In her blog, Larry Kim shares ideas about content marketing: Time to drop a truth Bomb: No content marketer has a crystal ball. Nobody can look at a piece of content and predict its future any more accurately than I can.
We cannot predict which content will take off and which will not. Even if we spend several hours grinding the content ourselves, it may not evoke emotion in the recipient. Larry Kim’s blog has insightful ideas about content marketing: content needs to be produced in a lot of different forms.
We are different users of content, and I personally don’t like declarations that a video and/or some other form of content improves all marketing challenges.
As an expert from a local SEO agency, I outline the whole so that the same message can be produced in different forms: someone enjoys watching a video on the topic or listening to a podcast, is convinced by a stylish infographic, or is confident in their purchase decision after a product demo. And a successful and customer-convincing message can be processed into different forms of content. Especially when the data tells the content to work as intended.
Which channel is the customers in?
It’s too easy to approach marketing from a channel perspective- in what channel are my customers? Before rushing into Finnish depths and setting up an account on each channel, it would be a good idea to consider the basics: Is the content generated during the various stages of buying a customer found on search engines, can you produce customer-driven content and in which channels do you reach the desired customer groups? And to keep things from getting too easy, it’s worth giving an idea to existing customers as well. Which channels are best for serving existing customers – spiced up with content that’s relevant and interesting to them.
Reactions and comments are important for visibility
Commenting has always given an extra boost to the visibility of an update. But with the latest innovations. The algorithm emphasizes user interaction, that is, how company page updates trigger a conversation between users, not just individual comments on an update.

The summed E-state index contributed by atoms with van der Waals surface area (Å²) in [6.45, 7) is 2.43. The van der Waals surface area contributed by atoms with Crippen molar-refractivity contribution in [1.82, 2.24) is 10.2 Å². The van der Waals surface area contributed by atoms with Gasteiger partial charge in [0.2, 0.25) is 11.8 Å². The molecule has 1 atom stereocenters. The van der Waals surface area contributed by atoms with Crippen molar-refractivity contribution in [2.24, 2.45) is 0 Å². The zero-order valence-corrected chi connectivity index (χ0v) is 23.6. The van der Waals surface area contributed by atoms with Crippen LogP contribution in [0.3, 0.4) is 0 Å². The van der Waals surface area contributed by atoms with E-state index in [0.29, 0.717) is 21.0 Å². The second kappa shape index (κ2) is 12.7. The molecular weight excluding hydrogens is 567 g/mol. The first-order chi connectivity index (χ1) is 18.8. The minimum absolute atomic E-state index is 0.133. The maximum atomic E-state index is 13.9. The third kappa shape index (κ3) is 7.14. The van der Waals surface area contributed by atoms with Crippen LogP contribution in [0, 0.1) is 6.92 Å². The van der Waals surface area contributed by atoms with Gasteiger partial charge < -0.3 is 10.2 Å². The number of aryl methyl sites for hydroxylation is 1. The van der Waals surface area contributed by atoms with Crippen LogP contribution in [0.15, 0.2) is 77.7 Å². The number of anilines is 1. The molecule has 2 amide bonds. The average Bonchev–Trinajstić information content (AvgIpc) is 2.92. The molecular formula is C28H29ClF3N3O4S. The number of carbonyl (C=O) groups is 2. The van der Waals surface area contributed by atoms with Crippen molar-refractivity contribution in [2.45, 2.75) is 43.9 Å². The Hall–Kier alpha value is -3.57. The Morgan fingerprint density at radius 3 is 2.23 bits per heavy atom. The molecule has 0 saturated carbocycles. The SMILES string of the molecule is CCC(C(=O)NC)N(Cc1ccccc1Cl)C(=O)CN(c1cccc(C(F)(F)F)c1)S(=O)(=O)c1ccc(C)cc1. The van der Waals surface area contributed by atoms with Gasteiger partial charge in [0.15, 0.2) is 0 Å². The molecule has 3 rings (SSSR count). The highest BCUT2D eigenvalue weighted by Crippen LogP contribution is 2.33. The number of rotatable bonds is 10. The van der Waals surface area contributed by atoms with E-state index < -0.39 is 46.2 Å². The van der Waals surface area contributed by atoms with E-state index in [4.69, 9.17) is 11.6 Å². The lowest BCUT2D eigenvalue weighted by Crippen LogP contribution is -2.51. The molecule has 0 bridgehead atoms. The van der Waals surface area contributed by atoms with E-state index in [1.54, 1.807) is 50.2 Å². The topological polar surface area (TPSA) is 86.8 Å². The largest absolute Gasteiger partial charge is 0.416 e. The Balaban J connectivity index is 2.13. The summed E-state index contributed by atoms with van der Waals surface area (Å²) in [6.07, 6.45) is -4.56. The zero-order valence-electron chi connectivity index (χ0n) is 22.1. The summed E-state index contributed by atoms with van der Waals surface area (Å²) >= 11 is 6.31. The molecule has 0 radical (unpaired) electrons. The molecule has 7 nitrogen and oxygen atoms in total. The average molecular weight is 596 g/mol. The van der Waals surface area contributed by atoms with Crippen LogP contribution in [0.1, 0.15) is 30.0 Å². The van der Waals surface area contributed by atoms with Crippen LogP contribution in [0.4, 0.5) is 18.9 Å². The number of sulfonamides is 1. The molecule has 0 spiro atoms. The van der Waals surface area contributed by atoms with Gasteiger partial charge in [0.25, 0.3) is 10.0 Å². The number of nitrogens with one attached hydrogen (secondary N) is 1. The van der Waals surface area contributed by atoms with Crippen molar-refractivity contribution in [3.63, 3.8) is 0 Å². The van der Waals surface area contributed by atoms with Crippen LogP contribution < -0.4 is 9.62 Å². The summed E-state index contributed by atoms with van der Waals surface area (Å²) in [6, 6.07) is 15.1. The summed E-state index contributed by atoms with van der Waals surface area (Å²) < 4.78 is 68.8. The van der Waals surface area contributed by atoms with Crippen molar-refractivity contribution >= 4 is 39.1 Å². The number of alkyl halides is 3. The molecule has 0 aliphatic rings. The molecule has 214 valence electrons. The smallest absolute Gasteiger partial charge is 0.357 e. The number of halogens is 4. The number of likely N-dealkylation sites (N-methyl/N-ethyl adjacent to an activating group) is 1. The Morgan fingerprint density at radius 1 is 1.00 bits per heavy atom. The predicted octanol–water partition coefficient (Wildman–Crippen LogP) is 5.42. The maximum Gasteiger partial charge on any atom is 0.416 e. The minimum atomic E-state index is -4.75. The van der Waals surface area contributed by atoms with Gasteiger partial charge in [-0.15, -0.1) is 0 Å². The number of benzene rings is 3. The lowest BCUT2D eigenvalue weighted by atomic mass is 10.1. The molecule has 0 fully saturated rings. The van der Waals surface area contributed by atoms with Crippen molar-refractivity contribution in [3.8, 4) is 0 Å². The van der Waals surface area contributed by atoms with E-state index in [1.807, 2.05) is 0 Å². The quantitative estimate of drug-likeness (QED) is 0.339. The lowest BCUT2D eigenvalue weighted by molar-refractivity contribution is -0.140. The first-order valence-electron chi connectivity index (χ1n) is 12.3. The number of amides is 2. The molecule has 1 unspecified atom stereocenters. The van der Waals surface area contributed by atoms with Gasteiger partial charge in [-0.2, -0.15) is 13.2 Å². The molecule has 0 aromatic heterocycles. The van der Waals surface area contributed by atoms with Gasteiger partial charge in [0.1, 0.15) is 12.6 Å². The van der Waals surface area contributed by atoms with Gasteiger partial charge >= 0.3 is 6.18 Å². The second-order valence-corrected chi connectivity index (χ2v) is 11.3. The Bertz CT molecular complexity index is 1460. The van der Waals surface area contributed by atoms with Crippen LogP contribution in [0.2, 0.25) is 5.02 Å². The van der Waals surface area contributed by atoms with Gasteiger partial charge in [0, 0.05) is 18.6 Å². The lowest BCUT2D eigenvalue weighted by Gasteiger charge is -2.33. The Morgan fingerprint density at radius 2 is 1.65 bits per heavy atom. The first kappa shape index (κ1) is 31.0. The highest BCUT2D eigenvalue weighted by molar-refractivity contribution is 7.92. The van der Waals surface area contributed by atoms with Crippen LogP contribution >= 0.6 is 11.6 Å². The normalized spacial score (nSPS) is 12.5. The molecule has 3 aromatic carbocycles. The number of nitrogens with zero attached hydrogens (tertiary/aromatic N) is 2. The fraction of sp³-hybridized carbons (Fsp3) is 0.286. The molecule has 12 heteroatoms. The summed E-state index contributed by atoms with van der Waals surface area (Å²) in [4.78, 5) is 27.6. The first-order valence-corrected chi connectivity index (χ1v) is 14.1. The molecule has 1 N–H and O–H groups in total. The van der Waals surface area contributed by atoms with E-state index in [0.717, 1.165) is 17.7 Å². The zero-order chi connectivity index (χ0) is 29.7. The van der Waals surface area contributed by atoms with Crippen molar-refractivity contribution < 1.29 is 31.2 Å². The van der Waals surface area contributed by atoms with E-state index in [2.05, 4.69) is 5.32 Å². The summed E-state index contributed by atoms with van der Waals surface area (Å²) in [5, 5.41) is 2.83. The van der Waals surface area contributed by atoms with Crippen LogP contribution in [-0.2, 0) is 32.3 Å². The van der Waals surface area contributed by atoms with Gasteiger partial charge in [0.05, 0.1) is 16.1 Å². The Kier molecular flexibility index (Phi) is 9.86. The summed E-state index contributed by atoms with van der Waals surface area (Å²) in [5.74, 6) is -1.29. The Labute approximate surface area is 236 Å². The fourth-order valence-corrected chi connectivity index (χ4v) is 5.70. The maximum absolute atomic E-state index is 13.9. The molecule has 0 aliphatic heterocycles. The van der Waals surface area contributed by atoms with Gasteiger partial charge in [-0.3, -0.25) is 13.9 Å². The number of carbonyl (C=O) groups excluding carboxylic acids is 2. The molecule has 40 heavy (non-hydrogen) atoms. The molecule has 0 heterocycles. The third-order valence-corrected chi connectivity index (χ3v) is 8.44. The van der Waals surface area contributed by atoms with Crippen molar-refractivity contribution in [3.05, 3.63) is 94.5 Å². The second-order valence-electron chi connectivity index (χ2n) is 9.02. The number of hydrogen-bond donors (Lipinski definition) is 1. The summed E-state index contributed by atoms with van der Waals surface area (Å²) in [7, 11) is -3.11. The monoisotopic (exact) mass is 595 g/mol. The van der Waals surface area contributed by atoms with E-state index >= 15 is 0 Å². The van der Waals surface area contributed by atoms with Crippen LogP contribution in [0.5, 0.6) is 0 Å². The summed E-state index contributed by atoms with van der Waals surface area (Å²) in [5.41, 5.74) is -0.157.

The discussion is thus facilitated by comments and commentary comments. In which case these functions are interpreted as meaningful conversations between users. Merely adding a user to the conversation is not enough, but the interaction between these two or more users is interpreted positively from an algorithm perspective.
Likes and reactions
A couple of years ago, Facebook launched a side-by-side reaction to the tamper. And the updates may have been reacted by “haggling,” falling in love, “Wow,” or a slightly more negative tone, sadly or angrily. These emotional states were initially on par with the thumb of the update. But in this year’s upgrades, “falling in love”. And other emotional states give a slightly better boost to visibility than just liking.
Sharing updates in News Feed and Messenger
If a user shares an update on their own wall. It will presumably gain more visibility through the network of the user who shared it. Facebook’s algorithm particularly likes the fact that shared content triggers commenting. And discussion, meaning these functions take place in the comment field of the shared update.
From an algorithm’s point of view, content shared through Messenger gets even better value: how much more effective is it to recommend certain directly to a friend in person than just by sharing it on your own wall?